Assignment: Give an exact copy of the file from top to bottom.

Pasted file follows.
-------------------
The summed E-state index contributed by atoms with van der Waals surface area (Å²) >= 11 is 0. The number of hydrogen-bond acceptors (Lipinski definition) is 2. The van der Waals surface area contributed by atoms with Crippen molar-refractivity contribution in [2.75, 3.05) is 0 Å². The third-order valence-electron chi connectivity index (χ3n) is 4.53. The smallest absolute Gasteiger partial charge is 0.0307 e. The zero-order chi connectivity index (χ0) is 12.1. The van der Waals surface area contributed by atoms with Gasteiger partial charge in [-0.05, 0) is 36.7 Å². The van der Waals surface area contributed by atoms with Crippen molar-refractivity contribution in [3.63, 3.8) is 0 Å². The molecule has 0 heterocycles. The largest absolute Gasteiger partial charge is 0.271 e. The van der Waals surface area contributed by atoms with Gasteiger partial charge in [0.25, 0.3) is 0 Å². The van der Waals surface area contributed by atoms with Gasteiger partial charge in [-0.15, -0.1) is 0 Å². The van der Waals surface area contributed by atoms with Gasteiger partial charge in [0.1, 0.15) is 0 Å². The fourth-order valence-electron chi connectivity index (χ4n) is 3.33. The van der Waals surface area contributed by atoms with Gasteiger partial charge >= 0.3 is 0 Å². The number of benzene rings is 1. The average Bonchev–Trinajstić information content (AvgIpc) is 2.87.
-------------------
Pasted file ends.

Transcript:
The summed E-state index contributed by atoms with van der Waals surface area (Å²) >= 11 is 0. The number of hydrogen-bond acceptors (Lipinski definition) is 2. The van der Waals surface area contributed by atoms with Crippen molar-refractivity contribution in [2.75, 3.05) is 0 Å². The third-order valence-electron chi connectivity index (χ3n) is 4.53. The smallest absolute Gasteiger partial charge is 0.0307 e. The zero-order chi connectivity index (χ0) is 12.1. The van der Waals surface area contributed by atoms with Gasteiger partial charge in [-0.05, 0) is 36.7 Å². The van der Waals surface area contributed by atoms with Crippen molar-refractivity contribution in [3.63, 3.8) is 0 Å². The molecule has 0 heterocycles. The largest absolute Gasteiger partial charge is 0.271 e. The van der Waals surface area contributed by atoms with Gasteiger partial charge in [0.25, 0.3) is 0 Å². The van der Waals surface area contributed by atoms with Gasteiger partial charge in [-0.15, -0.1) is 0 Å². The van der Waals surface area contributed by atoms with Gasteiger partial charge in [0.1, 0.15) is 0 Å². The fourth-order valence-electron chi connectivity index (χ4n) is 3.33. The van der Waals surface area contributed by atoms with Gasteiger partial charge >= 0.3 is 0 Å². The number of benzene rings is 1. The average Bonchev–Trinajstić information content (AvgIpc) is 2.87.